TockOS is an embedded operating system. The tutorial involved setting up a Pico Explorer as a sort of IoT hub that could pull in data from sensors and use them to set your thermostat automatically. It's an exciting idea to me because I'd like to have some home automation but I don't trust the big IoT providers that want to store all your data "in the cloud", but it also seems like a significant amount of work to maintain.

Day Two, Session Three - Meeting the Game Developers

In this session I was looking for one talk, couldn't find the room, and ended up stumbling into a different room entirely where Joshua Barretto and Forest Anderson were running a "micro game jam". They are two of the core developers of Veloren, probably the most prominent game developed in Rust right now, and Forest is a member of the Rust Game Development Working Group.

They actually wrote their own micro game engine just for this conference, which is the coolest thing. I sat down and had a play with it with the idea of writing some simple demo but didn't get far because I ended up doing my favourite thing to do at these events: Chatting to interesting people in tech. So I spent most of this session talking to Joshua and Forest about voxel game engines, multi-agent systems in simulations, and the Rust community in the UK.

During this conversation we discovered that Barretto and I had met online once before. It is funny to realise that someone you've met in real life is the same person as some identity you know online - your mind now maps these two identities where there wasn't a link before. It's like when you discover a new shortcut on your commute and suddenly your mental map of the area changes.

Day Two, Session Four - Moving Past Proof of Concept

Tim McNamara delivered a keynote in session four on the topic "Moving past Proof of Concept". I was also lucky enough to briefly meet McNamara at the RedBadger event on Saturday too, though I didn't realise that I was talking to the author of Rust In Action until part-way through the conversation.

I made a few notes that I thought were interesting points from the talk:

  • Going by various metrics, the Rust community's growth appears to be exponential - things are going to change fast if this momentum continues
  • It is not enough to persuade your clients or employers to give Rust a try. To ensure the longevity of Rust you need to have a really strong case.
    • Rust may be able to eliminate almost all memory bugs that currently plague non-garbage-collected languages. McNamara quoted numerous interesting sources that showed staggering amounts of preventable memory-related issues that can have a very high impact in terms of maintenance, user satisfaction, and security.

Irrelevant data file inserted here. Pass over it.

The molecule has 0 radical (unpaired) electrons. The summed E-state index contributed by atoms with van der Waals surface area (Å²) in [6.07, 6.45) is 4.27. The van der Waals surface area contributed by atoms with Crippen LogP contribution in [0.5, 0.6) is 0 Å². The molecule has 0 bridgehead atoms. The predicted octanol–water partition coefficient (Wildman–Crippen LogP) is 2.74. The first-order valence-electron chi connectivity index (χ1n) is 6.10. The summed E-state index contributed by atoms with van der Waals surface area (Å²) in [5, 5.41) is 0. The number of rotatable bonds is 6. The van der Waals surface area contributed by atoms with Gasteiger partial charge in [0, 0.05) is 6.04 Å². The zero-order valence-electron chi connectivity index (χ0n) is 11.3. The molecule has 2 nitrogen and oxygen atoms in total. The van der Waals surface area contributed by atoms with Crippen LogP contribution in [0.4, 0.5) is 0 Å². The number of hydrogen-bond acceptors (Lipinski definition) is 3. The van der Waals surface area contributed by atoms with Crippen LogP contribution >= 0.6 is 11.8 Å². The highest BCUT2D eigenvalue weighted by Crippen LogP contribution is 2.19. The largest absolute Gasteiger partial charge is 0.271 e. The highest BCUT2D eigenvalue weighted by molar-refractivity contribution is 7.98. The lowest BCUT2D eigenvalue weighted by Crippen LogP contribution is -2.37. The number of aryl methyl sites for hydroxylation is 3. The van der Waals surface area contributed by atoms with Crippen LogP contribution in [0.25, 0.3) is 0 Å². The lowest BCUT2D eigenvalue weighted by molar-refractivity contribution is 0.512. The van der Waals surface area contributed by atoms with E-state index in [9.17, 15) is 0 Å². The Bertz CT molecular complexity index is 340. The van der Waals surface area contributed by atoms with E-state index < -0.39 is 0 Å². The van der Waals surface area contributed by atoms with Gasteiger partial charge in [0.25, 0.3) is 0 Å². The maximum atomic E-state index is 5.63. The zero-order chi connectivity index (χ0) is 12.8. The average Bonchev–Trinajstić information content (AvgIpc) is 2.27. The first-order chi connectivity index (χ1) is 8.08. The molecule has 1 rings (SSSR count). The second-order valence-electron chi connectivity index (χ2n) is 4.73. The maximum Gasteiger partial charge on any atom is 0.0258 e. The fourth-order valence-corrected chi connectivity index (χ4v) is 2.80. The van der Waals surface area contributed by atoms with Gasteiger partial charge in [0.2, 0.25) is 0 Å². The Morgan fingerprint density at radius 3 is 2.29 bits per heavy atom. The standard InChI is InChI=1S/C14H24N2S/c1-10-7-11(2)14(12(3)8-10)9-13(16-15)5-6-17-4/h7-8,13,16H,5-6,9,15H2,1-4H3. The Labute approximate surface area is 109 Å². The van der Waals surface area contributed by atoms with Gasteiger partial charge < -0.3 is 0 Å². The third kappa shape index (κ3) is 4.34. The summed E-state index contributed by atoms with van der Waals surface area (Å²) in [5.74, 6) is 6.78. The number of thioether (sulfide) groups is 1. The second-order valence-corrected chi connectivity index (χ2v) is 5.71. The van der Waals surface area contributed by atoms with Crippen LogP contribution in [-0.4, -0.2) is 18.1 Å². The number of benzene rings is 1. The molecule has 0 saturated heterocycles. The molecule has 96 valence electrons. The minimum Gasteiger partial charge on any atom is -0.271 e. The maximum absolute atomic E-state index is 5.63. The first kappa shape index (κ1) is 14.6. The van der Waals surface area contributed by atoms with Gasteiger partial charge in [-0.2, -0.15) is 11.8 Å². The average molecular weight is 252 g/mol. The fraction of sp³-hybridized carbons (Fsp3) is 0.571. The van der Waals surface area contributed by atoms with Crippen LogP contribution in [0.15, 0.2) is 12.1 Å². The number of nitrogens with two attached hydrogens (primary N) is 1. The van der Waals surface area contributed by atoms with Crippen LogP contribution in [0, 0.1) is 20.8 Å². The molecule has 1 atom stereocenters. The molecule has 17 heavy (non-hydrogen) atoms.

• He also highlighted energy conservation, and this was a point I saw come up several times at the conference that I found interesting. If I recall correctly, he quoted one study in which a company migrated their horizontally-scaling service to Rust and found that they could reduce their number of nodes by 70% as a result - what a huge saving in energy! In a world where Ireland spends more energy on data centres than in all its rural homes, that could mean a huge difference.
  • He also listed a few project ideas for newcomers to Rust to try, and highlighted the need for more people that have a desire for one library or another to exist to publish these so that newcomers looking to write some Rust have an idea of what needs to be done
    • Reimplement std::Cell::cell - apparently this is an interesting look into the standard library
    • Add a snippet to the Rust Cookbook
    • Write a chatbot - a project that is very much achievable and yet massively extensible, depending on just how far you want to go.

Day Two, Session Five - SurrealDB

This session was a little over-subscribed so I was sitting on the floor near the back and couldn't follow along too well. Nonetheless, it was an interesting presentation: part introduction to SurrealDB and part discussion of why they chose to write it in Rust. In short, they used Go in the past and found great performance improvements and cost savings by switching to Rust.

I haven't had the chance to play with it yet, but SurrealDB seems like an interesting project. It is a "multi-model database", so you can use it to create a typical table-based relational DB or a document store or a graph database all under the same roof, sharing authentication and connections and such. It is designed to be a cloud-native scalable platform, with a particular focus on serverless and JAMStack apps.

Day Two, Session Six - Rust Foundation Q&A